Thousands march

Now what?

Women, men and children attended the Jan. 21 women’s march in Reno.

Women, men and children attended the Jan. 21 women’s march in Reno.


For more on post-march plans, see 15 Minutes on Page 31. Commentaries on the marches can be found on Pages 3, 5, 6 and 31.

Wearing a Denver Broncos sweatshirt, Teresa Long marched last weekend with Denise, her spouse of 17 years.

“I feel like our country’s become a place where women and people of all colors and cultures need to come together and stand up for what’s right,” she said.

She was one of a city-estimated 10,000 people who attended the Reno women’s march. If that figure is correct, it was likely the largest demonstration in the area’s history. People we contacted who participated in protests back to Vietnam said 3,000 was about the largest previous political crowd they could recall.

“Assuming the 10k estimate and the combined population of Washoe and Storey counties being 420k (2013), that means over 2 percent of the region attended this event,” one reader wrote on the website of the Reno Gazette-Journal, which ran its report on the march inside.


However, the march brought people from more than Washoe and Storey. Liz Strekel traveled up from Carson City.

“I feel very passionately about the issues,” she said. “I have a great fear for the potential of what could happen with the new president and the new cabinet.”

She said she doesn’t bring the same negative feelings to her activism that some people do, but that she worries about the competence of the Trump cabinet. She’s new to protests, and she’s not certain what form, if any, her activism will take. There is an upcoming mixer to put the marchers together with organizations that need volunteers, and she may attend that.

“I’m taking a kind of wait-and-see attitude,” she said. “I’ve never been a very political person. It’s never been on my radar.”

Because she lives in the capital, she has given some thought to monitoring things in the legislature this year for some group.


She is far from the only person who is uncertain about what’s next. One of the reasons the march was so large is likely that it pulled people who have not previously been involved in activism. This was not an event of the usual suspects.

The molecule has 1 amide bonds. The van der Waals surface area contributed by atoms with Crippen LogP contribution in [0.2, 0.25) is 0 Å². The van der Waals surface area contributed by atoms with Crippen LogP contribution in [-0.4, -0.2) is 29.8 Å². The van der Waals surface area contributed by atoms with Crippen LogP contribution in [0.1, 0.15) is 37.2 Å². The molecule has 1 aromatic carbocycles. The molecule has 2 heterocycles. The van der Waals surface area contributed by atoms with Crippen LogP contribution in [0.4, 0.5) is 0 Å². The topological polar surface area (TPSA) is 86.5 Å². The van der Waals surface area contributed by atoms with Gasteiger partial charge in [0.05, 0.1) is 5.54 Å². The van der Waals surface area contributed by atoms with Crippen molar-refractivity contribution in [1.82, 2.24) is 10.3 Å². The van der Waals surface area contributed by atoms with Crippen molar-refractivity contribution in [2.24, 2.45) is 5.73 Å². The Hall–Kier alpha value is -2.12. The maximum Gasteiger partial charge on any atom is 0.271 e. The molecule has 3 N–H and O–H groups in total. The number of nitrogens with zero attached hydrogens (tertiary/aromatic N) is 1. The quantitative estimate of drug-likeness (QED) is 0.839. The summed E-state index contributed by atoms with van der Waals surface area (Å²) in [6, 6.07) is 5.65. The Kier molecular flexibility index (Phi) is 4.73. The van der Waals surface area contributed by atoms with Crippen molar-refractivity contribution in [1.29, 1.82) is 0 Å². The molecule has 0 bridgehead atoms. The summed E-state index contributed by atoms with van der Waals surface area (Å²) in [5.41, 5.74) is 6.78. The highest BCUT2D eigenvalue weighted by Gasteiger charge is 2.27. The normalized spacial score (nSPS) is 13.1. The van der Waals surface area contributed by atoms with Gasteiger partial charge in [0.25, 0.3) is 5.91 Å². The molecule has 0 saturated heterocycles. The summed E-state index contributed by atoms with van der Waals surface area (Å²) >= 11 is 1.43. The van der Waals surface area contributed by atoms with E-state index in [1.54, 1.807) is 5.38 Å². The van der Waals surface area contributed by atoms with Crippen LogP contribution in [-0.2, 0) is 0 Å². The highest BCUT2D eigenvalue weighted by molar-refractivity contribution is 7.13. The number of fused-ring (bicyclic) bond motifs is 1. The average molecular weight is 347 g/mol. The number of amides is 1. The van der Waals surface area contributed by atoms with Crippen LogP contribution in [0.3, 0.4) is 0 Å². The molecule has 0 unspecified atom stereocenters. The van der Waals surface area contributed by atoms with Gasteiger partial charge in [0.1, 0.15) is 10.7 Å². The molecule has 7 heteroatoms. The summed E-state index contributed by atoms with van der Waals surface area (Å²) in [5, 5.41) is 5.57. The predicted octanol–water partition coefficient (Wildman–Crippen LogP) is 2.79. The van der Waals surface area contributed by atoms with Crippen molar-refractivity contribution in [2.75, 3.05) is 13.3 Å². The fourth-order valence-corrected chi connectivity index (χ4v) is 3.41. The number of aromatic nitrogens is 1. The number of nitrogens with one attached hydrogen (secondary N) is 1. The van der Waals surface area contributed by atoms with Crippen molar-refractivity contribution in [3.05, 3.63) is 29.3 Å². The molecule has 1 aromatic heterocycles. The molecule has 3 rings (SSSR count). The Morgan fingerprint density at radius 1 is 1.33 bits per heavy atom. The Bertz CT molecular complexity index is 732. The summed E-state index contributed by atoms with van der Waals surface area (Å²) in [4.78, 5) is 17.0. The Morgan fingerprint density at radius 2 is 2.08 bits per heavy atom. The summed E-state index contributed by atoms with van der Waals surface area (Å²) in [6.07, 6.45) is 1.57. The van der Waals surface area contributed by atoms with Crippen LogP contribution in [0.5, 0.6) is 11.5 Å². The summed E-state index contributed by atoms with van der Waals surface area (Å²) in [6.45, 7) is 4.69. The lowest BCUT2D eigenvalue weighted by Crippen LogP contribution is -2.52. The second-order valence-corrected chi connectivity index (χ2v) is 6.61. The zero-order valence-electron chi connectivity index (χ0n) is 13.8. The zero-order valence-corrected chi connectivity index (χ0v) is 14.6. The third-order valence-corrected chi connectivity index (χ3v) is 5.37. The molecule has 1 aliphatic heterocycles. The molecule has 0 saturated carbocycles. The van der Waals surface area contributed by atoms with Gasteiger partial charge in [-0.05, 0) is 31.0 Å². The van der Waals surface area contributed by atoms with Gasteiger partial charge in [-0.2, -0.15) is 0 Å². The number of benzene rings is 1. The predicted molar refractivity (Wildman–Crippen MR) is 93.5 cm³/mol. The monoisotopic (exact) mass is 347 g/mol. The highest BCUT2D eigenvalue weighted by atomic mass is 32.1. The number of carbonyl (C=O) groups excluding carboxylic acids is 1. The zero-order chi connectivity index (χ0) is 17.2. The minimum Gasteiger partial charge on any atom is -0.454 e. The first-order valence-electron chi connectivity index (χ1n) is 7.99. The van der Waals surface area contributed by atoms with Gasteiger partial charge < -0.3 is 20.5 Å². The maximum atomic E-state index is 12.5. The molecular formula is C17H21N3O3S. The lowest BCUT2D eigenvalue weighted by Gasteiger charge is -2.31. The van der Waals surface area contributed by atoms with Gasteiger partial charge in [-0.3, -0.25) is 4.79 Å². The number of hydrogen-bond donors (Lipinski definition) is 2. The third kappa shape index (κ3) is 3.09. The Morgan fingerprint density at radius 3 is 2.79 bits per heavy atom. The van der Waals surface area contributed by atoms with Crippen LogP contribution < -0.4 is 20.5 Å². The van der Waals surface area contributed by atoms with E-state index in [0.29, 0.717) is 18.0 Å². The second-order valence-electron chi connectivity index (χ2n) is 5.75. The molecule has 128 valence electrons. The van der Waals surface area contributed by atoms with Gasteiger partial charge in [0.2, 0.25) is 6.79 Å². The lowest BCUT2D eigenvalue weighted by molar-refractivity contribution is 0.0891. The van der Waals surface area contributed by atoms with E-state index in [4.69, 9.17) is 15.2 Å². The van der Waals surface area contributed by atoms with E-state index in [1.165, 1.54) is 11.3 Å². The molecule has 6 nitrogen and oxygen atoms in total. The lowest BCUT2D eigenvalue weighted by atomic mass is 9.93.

What began as a plan for one big march in the District of Columbia became hundreds of marches. The local marches grew past anyone’s ability to keep track of their number. There were in excess of 600, including marches in Reno and Las Vegas. In addition, an event at King’s Beach pulled people from various Sierra communities like Truckee. There was also a march at Stateline that began in Nevada and ended in California.

But concern about the new president did not stop at the water’s edge. From Trafalgar Square in London to the Brandenburg Gate in Berlin, from New South Wales to Barcelona—all in countries that are U.S. allies—marches attracted huge crowds.

While they were women’s marches, they were laced with men. One man in Reno carried a sign reading “I’M WITH HER” surrounded by arrows pointing in all directions around him. The same placard was also seen in a march in Bordeaux in southwest France.

Other signs read, “REBELLIONS ARE BUILT ON HOPE.” “STAY NASTY.” “FIGHT LIKE A GIRL” (that one surrounded by images of Princess Leia in combat gear). “NOPE.” “HE’S NOT MY PRESIDENT.” “TYRANTS ALWAYS FALL.” “SILENCE IS COMPLICITY.” There was a certain amount of strong language: “NOT THIS PUSSY.” “THOSE OF US WITH OVARIES NEED A PRESS WITH BALLS.”

One popular chant was “Love, not hate, makes America great.”

The route of the march ran only a few blocks, from Liberty Street to the former Mapes Hotel site. At one point, the route itself was wall to wall people from one end to the other.